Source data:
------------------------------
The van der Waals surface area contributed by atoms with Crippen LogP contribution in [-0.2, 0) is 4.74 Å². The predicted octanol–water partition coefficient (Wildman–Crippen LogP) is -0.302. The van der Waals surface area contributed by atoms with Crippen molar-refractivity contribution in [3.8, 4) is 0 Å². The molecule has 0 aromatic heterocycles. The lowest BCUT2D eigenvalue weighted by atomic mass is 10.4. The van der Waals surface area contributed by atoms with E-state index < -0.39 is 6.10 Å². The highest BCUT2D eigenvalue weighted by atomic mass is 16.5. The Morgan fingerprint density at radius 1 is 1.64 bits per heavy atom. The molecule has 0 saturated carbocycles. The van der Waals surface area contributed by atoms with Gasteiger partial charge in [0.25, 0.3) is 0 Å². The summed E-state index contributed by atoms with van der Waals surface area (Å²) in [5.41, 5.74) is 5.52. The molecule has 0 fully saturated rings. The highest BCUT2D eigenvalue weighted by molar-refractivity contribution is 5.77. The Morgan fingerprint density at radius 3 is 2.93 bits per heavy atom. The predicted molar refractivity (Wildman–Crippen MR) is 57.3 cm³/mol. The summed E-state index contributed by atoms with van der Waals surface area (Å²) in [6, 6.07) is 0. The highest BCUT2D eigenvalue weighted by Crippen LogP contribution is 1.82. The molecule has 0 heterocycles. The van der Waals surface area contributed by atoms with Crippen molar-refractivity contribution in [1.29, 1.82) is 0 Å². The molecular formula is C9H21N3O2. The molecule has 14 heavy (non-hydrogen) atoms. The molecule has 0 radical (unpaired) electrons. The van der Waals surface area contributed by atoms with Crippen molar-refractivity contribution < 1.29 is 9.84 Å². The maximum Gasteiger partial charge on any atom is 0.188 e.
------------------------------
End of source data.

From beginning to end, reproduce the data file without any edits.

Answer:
The van der Waals surface area contributed by atoms with Crippen LogP contribution in [-0.2, 0) is 4.74 Å². The predicted octanol–water partition coefficient (Wildman–Crippen LogP) is -0.302. The van der Waals surface area contributed by atoms with Crippen molar-refractivity contribution in [3.8, 4) is 0 Å². The molecule has 0 aromatic heterocycles. The lowest BCUT2D eigenvalue weighted by atomic mass is 10.4. The van der Waals surface area contributed by atoms with E-state index < -0.39 is 6.10 Å². The highest BCUT2D eigenvalue weighted by atomic mass is 16.5. The Morgan fingerprint density at radius 1 is 1.64 bits per heavy atom. The molecule has 0 saturated carbocycles. The van der Waals surface area contributed by atoms with Gasteiger partial charge in [0.25, 0.3) is 0 Å². The summed E-state index contributed by atoms with van der Waals surface area (Å²) in [5.41, 5.74) is 5.52. The molecule has 0 fully saturated rings. The highest BCUT2D eigenvalue weighted by molar-refractivity contribution is 5.77. The Morgan fingerprint density at radius 3 is 2.93 bits per heavy atom. The predicted molar refractivity (Wildman–Crippen MR) is 57.3 cm³/mol. The summed E-state index contributed by atoms with van der Waals surface area (Å²) in [6, 6.07) is 0. The highest BCUT2D eigenvalue weighted by Crippen LogP contribution is 1.82. The molecule has 0 heterocycles. The van der Waals surface area contributed by atoms with Crippen molar-refractivity contribution in [1.29, 1.82) is 0 Å². The molecular formula is C9H21N3O2. The molecule has 14 heavy (non-hydrogen) atoms. The molecule has 0 radical (unpaired) electrons. The van der Waals surface area contributed by atoms with Crippen molar-refractivity contribution < 1.29 is 9.84 Å². The maximum Gasteiger partial charge on any atom is 0.188 e.